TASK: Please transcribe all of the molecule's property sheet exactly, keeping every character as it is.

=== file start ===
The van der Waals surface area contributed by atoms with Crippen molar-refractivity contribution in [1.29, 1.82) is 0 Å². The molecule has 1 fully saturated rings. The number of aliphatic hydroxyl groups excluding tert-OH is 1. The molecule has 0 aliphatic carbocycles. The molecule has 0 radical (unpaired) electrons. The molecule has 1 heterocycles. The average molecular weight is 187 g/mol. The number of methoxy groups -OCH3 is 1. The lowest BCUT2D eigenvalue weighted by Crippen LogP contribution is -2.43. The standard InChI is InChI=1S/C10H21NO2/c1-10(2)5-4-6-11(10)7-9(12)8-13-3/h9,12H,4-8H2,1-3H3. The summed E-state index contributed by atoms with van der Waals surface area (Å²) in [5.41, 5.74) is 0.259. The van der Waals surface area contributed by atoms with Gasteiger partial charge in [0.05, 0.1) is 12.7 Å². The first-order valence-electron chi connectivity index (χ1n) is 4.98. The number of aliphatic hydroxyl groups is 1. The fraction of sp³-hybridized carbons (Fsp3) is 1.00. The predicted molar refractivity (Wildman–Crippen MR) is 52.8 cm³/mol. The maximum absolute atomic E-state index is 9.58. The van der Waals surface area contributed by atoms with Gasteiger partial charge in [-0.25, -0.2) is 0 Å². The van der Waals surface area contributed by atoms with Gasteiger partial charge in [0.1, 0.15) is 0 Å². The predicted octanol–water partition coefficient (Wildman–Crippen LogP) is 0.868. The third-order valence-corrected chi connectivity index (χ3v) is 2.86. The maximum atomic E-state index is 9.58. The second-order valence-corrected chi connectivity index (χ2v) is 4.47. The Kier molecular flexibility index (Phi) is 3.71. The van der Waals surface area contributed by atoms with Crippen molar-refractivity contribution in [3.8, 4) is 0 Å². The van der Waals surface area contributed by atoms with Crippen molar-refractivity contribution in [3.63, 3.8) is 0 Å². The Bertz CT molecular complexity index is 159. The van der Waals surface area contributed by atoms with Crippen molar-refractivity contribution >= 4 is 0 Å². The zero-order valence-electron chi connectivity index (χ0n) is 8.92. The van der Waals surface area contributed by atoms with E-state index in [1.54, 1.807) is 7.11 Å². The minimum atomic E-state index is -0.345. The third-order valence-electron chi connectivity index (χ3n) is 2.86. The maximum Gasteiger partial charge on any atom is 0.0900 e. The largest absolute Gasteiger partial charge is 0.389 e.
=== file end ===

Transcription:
The van der Waals surface area contributed by atoms with Crippen molar-refractivity contribution in [1.29, 1.82) is 0 Å². The molecule has 1 fully saturated rings. The number of aliphatic hydroxyl groups excluding tert-OH is 1. The molecule has 0 aliphatic carbocycles. The molecule has 0 radical (unpaired) electrons. The molecule has 1 heterocycles. The average molecular weight is 187 g/mol. The number of methoxy groups -OCH3 is 1. The lowest BCUT2D eigenvalue weighted by Crippen LogP contribution is -2.43. The standard InChI is InChI=1S/C10H21NO2/c1-10(2)5-4-6-11(10)7-9(12)8-13-3/h9,12H,4-8H2,1-3H3. The summed E-state index contributed by atoms with van der Waals surface area (Å²) in [5.41, 5.74) is 0.259. The van der Waals surface area contributed by atoms with Gasteiger partial charge in [0.05, 0.1) is 12.7 Å². The first-order valence-electron chi connectivity index (χ1n) is 4.98. The number of aliphatic hydroxyl groups is 1. The fraction of sp³-hybridized carbons (Fsp3) is 1.00. The predicted molar refractivity (Wildman–Crippen MR) is 52.8 cm³/mol. The maximum absolute atomic E-state index is 9.58. The van der Waals surface area contributed by atoms with Gasteiger partial charge in [-0.25, -0.2) is 0 Å². The van der Waals surface area contributed by atoms with Gasteiger partial charge in [0.1, 0.15) is 0 Å². The predicted octanol–water partition coefficient (Wildman–Crippen LogP) is 0.868. The third-order valence-corrected chi connectivity index (χ3v) is 2.86. The maximum atomic E-state index is 9.58. The second-order valence-corrected chi connectivity index (χ2v) is 4.47. The Kier molecular flexibility index (Phi) is 3.71. The van der Waals surface area contributed by atoms with Crippen molar-refractivity contribution in [3.8, 4) is 0 Å². The van der Waals surface area contributed by atoms with Crippen molar-refractivity contribution in [3.63, 3.8) is 0 Å². The Bertz CT molecular complexity index is 159. The van der Waals surface area contributed by atoms with Crippen molar-refractivity contribution >= 4 is 0 Å². The zero-order valence-electron chi connectivity index (χ0n) is 8.92. The van der Waals surface area contributed by atoms with E-state index in [1.54, 1.807) is 7.11 Å². The minimum atomic E-state index is -0.345. The third-order valence-electron chi connectivity index (χ3n) is 2.86. The maximum Gasteiger partial charge on any atom is 0.0900 e. The largest absolute Gasteiger partial charge is 0.389 e.